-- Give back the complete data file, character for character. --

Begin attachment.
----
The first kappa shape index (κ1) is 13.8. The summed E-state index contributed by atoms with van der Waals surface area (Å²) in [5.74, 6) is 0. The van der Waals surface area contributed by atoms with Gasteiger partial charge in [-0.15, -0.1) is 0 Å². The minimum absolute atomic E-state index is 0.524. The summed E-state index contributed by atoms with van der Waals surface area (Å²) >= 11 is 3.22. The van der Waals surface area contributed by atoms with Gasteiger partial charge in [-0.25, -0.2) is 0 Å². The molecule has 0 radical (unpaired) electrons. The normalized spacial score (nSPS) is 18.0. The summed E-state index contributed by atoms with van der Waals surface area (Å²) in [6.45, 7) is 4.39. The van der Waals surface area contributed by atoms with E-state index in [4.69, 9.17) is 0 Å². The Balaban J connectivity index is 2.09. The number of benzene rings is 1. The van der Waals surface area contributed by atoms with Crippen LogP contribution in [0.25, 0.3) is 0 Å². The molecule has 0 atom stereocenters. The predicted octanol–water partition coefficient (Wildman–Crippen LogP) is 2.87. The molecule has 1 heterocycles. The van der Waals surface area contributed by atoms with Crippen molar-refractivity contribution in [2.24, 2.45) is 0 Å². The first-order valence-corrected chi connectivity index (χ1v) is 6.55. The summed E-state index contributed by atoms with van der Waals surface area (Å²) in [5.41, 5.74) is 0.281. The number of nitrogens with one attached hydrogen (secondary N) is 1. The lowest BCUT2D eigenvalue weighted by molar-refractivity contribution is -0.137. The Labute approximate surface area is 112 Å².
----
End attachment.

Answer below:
The first kappa shape index (κ1) is 13.8. The summed E-state index contributed by atoms with van der Waals surface area (Å²) in [5.74, 6) is 0. The van der Waals surface area contributed by atoms with Gasteiger partial charge in [-0.15, -0.1) is 0 Å². The minimum absolute atomic E-state index is 0.524. The summed E-state index contributed by atoms with van der Waals surface area (Å²) >= 11 is 3.22. The van der Waals surface area contributed by atoms with Gasteiger partial charge in [-0.25, -0.2) is 0 Å². The molecule has 0 radical (unpaired) electrons. The normalized spacial score (nSPS) is 18.0. The summed E-state index contributed by atoms with van der Waals surface area (Å²) in [6.45, 7) is 4.39. The van der Waals surface area contributed by atoms with E-state index in [4.69, 9.17) is 0 Å². The Balaban J connectivity index is 2.09. The number of benzene rings is 1. The van der Waals surface area contributed by atoms with Crippen LogP contribution in [0.25, 0.3) is 0 Å². The molecule has 0 atom stereocenters. The predicted octanol–water partition coefficient (Wildman–Crippen LogP) is 2.87. The molecule has 1 heterocycles. The van der Waals surface area contributed by atoms with Crippen molar-refractivity contribution in [2.24, 2.45) is 0 Å². The first-order valence-corrected chi connectivity index (χ1v) is 6.55. The summed E-state index contributed by atoms with van der Waals surface area (Å²) in [5.41, 5.74) is 0.281. The number of nitrogens with one attached hydrogen (secondary N) is 1. The lowest BCUT2D eigenvalue weighted by molar-refractivity contribution is -0.137. The Labute approximate surface area is 112 Å².